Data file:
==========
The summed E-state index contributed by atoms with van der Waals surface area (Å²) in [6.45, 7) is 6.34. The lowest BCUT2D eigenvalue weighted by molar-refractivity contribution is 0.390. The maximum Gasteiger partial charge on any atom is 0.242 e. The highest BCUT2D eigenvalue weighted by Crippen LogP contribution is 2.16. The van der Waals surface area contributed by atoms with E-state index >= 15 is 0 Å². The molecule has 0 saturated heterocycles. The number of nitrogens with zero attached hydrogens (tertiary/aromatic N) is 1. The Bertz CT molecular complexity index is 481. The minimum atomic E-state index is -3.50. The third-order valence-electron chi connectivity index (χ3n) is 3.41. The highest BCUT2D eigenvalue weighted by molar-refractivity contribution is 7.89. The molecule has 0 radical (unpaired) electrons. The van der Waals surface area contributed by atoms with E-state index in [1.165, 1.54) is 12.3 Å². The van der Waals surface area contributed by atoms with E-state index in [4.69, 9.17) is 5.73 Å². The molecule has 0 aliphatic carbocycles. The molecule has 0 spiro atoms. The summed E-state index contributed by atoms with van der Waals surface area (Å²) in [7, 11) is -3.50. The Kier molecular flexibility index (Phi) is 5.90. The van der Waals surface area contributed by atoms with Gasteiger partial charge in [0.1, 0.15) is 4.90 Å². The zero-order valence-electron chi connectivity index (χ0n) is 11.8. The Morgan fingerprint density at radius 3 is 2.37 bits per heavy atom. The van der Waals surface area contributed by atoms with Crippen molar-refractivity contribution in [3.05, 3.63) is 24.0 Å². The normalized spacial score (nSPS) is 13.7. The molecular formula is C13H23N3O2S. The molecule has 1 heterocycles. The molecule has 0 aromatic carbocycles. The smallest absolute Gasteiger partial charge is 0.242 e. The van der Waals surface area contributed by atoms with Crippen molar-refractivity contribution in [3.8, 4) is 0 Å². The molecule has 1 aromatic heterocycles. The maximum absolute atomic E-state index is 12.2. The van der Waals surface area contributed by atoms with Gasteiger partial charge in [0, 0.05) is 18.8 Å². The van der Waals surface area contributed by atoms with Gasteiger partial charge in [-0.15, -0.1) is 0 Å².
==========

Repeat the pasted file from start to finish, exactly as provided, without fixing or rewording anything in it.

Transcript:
The summed E-state index contributed by atoms with van der Waals surface area (Å²) in [6.45, 7) is 6.34. The lowest BCUT2D eigenvalue weighted by molar-refractivity contribution is 0.390. The maximum Gasteiger partial charge on any atom is 0.242 e. The highest BCUT2D eigenvalue weighted by Crippen LogP contribution is 2.16. The van der Waals surface area contributed by atoms with E-state index >= 15 is 0 Å². The molecule has 0 saturated heterocycles. The number of nitrogens with zero attached hydrogens (tertiary/aromatic N) is 1. The Bertz CT molecular complexity index is 481. The minimum atomic E-state index is -3.50. The third-order valence-electron chi connectivity index (χ3n) is 3.41. The highest BCUT2D eigenvalue weighted by molar-refractivity contribution is 7.89. The molecule has 0 radical (unpaired) electrons. The van der Waals surface area contributed by atoms with E-state index in [1.165, 1.54) is 12.3 Å². The van der Waals surface area contributed by atoms with E-state index in [4.69, 9.17) is 5.73 Å². The molecule has 0 aliphatic carbocycles. The molecule has 0 spiro atoms. The summed E-state index contributed by atoms with van der Waals surface area (Å²) in [7, 11) is -3.50. The Kier molecular flexibility index (Phi) is 5.90. The van der Waals surface area contributed by atoms with Gasteiger partial charge in [0.1, 0.15) is 4.90 Å². The zero-order valence-electron chi connectivity index (χ0n) is 11.8. The Morgan fingerprint density at radius 3 is 2.37 bits per heavy atom. The van der Waals surface area contributed by atoms with Crippen molar-refractivity contribution in [3.05, 3.63) is 24.0 Å². The normalized spacial score (nSPS) is 13.7. The molecular formula is C13H23N3O2S. The molecule has 1 heterocycles. The molecule has 0 aromatic carbocycles. The smallest absolute Gasteiger partial charge is 0.242 e. The van der Waals surface area contributed by atoms with Crippen molar-refractivity contribution in [3.8, 4) is 0 Å². The molecule has 1 aromatic heterocycles. The maximum absolute atomic E-state index is 12.2. The van der Waals surface area contributed by atoms with Gasteiger partial charge in [0, 0.05) is 18.8 Å². The van der Waals surface area contributed by atoms with Gasteiger partial charge in [-0.15, -0.1) is 0 Å².